First, as to broadening the audience, he wants games to appeal to “your mother or grandmother”. There are exceptions to this – Kainenchen’s grandmother was the one to introduce her to video gaming – but for most of the Baby Boomer generation and older, video games are a foreign country, inaccessible in every aspect. I have said that we must not wish to change the audience; at the same time, I think it is only the generations that grew up with video gaming that are prepared to engage with video games at all. Hoping to create games for older generations is, in my view, about like trying to sell them books written in Sanskrit. A game might be the Mona Lisa of the medium, but that will mean little to those whose eyes are resolutely closed.
Cage’s next point starts with accusing game designers of not knowing how to make a game without a gun. This is ludicrous, and even as hyperbole it undermines the validity of his arguments. The same Hollywood that he hopes will come to respect video games has just as extensive an obsession with first-person shooters – sorry, I mean action movies. It’s just as much of a trope to say that Hollywood makes only violence, and it’s just as wrong. Oh, but wait: when he says “designers” he actually means “investors.” Let me pull back the curtain of video game creation just a bit: games are crushingly expensive to make, because they are made with a profit motive. Consider the comparison here to other artistic media: “starving artist” (or writer) couldn’t be any more of a stereotype, while plenty of movies have failed when funding falls through. Video games have everything in common with film here, except that investors don’t respect the medium and thus won’t readily accept a studio alternating between the “money game” and the “art game.” Until investors (and marketing departments) believe that the “art game” can sell, there’s no way forward on this point.
There are, however, character-driven games with guns or gun-like objects that offer a rich narrative experience, replete with layers of meaning and theme. There are platformers, flight sims, and beat-em-ups that recognize those descriptors as nothing more than tools, surpassing them to become more than the sum of their parts and some of the finest recent games. Cage is absolutely, 100% right when he urges games to have something to say. Investors, marketing departments, and others have, I think, always seen Deeper Meaning as inaccessible and frivolous – but let me step back and simply say that in any creation-by-committee (excepting only the DtD Plot committee, who are wonderful beyond compare), there are going to be people who want to present the product in a different way. It’s obscenely difficult for the outcome to be Art if the guiding star is whether or not it helps the product to sell.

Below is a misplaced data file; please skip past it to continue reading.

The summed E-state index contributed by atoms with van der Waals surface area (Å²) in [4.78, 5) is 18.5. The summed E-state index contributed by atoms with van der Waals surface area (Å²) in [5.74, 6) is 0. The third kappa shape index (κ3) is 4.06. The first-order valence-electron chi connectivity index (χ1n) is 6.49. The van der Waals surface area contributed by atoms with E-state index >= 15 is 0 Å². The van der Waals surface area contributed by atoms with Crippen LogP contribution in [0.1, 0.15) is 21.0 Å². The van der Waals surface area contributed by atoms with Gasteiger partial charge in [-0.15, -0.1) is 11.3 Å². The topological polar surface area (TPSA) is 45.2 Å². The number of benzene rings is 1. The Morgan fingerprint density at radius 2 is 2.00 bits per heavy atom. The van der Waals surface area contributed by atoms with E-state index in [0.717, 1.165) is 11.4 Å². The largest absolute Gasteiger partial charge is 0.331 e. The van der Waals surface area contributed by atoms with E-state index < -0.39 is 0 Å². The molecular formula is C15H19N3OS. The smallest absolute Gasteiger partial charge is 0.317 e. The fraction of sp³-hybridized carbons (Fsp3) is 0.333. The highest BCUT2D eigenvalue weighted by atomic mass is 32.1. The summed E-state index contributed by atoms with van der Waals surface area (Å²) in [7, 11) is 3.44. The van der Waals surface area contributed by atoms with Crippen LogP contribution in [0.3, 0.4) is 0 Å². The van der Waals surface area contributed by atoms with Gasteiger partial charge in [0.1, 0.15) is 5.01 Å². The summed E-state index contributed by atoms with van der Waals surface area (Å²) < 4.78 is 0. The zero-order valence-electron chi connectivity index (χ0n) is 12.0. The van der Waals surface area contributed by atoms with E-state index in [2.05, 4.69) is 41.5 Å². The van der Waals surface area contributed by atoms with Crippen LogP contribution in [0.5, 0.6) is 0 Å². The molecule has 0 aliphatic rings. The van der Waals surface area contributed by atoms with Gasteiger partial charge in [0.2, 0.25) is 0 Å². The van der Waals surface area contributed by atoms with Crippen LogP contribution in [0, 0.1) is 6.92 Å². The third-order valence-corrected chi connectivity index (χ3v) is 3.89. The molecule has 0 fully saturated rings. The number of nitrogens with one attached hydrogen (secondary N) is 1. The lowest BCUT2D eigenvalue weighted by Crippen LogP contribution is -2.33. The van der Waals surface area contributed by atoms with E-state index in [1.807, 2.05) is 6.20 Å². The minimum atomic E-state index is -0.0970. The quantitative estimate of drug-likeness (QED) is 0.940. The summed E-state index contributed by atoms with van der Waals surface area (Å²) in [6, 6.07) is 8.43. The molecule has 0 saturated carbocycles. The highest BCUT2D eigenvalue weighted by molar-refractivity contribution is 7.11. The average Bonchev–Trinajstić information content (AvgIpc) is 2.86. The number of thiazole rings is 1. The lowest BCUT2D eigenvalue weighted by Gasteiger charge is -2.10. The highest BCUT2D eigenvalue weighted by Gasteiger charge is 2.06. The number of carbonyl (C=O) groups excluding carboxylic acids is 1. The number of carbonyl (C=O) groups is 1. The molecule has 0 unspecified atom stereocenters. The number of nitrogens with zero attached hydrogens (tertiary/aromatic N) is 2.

On the other hand, it’s entirely possible for a work to be too blatant in its message – so tell all the truth, but tell it slant. Not all audiences want to engage a text in order to comprehend it, but every audience hates feeling that the creator is talking down to it or beating it over the head. Massive text blocks aren’t the way, either – unless we’re talking about The Elder Scrolls‘ vast libraries of world-lore, I can promise you that the audience has tuned out and is looking for an Escape button. This is either because it isn’t gameplay or because they aren’t authors, depending on what you choose to believe – for my money, it’s both. There are plenty of excellent writers working in content creation, but Sturgeon’s Revelation applies. Further, if a game involves either room to explore or a success/failure duality, the creator intrinsically accepts that emergent outcomes may cause the audience to miss the Deeper Meaning entirely.
Games are unlike every other medium; while we can learn a great deal from literature, visual arts, and cinema, the consumer is an active participant in the consumption of games, and that changes everything. The essence of the game, the point at which the game diverges from every other medium, is the moment when the player makes a decision with one or more options that changes the observed state of the game. There is input, and in response there is output. This is true of every game; this is why responsive controls are good, excessive cut-scenes are bad, and railroading is the worst. Cage rails endlessly against games that challenge the user, because old guys don’t like a challenge. That may be so, but games have to engage the active part of the player’s brain so that the player will continue to consume the content. If the most fundamental game loop doesn’t trip the triggers in the player’s brain that get them involved, the game might as well be a book that is glued shut.